The different types of market structures are as follows:
Perfect competition describes a market structure where competition is at its greatest possible level. To make it more clear, a market which exhibits the following characteristics in its structure is said to show perfect competition.
Perfectly have the following characteristics:
Have large number of firms.
Products are homogenous (identical) so customers have no reason to express preference for any firm.
Freedom of entry and exit into and out of the industry
Firms are price takers and have no control over the price they charge for their products.
Each producer supplies a very small proportion of total industry output.
Consumers and producers have perfect knowledge about the market.
Where the condition of perfect competition does not hold, ‘imperfect competition’ will exist.
Varying degrees of imperfection give rise to varying markets
Monopolistic competition is one of these – not to be confused with monopoly.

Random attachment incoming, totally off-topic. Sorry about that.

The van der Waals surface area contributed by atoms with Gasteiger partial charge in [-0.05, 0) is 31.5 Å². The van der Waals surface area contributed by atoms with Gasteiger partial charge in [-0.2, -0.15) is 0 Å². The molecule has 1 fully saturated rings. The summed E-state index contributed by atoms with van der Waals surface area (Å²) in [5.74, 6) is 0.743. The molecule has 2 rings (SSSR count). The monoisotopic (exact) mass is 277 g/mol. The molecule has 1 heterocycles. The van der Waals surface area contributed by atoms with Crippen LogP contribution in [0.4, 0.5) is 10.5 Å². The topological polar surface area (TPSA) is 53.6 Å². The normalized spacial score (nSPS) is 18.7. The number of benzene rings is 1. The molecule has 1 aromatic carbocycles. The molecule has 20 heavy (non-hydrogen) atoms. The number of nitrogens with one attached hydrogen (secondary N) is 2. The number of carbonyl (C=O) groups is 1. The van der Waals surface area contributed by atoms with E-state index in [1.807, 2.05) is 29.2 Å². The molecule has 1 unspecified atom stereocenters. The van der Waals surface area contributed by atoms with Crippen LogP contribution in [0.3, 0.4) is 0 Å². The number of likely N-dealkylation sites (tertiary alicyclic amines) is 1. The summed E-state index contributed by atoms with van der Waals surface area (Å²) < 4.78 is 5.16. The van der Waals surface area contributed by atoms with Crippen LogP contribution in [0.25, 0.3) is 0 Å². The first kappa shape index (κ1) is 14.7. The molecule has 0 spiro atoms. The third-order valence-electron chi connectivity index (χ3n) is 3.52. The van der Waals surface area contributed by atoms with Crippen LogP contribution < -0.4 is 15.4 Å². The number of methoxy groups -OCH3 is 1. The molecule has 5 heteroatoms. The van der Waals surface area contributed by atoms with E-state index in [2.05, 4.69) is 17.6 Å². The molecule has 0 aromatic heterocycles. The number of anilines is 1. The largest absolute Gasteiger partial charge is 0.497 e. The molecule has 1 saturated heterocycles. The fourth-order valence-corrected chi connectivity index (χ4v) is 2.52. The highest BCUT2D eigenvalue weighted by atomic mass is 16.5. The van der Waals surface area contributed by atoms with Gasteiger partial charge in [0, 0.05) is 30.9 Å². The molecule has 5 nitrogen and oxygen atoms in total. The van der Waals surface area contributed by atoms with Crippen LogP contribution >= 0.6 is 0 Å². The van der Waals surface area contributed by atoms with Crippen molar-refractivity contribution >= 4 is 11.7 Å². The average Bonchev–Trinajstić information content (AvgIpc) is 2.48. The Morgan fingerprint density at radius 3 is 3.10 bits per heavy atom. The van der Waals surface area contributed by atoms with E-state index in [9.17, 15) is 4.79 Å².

It has the following characteristics:
Large number of firms in the industry
May have some element of control over price due to the fact that they are able to differentiate marketing preferences, loyalty, and branding people with their product in some way from their rivals – products are therefore close, but not perfect, substitutes.
Entry and exist are relatively easy – few barriers to entry and exit.
Consumer and producer acknowledge imperfe...
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They may also operate a limit-pricing strategy to deter entrants, which is also called entry forestalling price.
May collude with rivals and raise price together, but this may attract new entrants.
Cost-plus pricing is a straightforward pricing method, where a firm sets a price by calculating average production costs and then adding a fixed mark-up to achieve a desired profit level. Cost-plus pricing is also called rule of thumb pricing.
There are different versions of cost-plus pricing, including full cost pricing, where all costs - that is, fixed and variable costs - are calculated, plus a mark up for profits, and contribution pricing, where only variable costs are calculated with precision and the mark-up is a contribution to both fixed costs and profits.
Cartel-like behaviour reduces competition and can lead to higher prices and reduced output.
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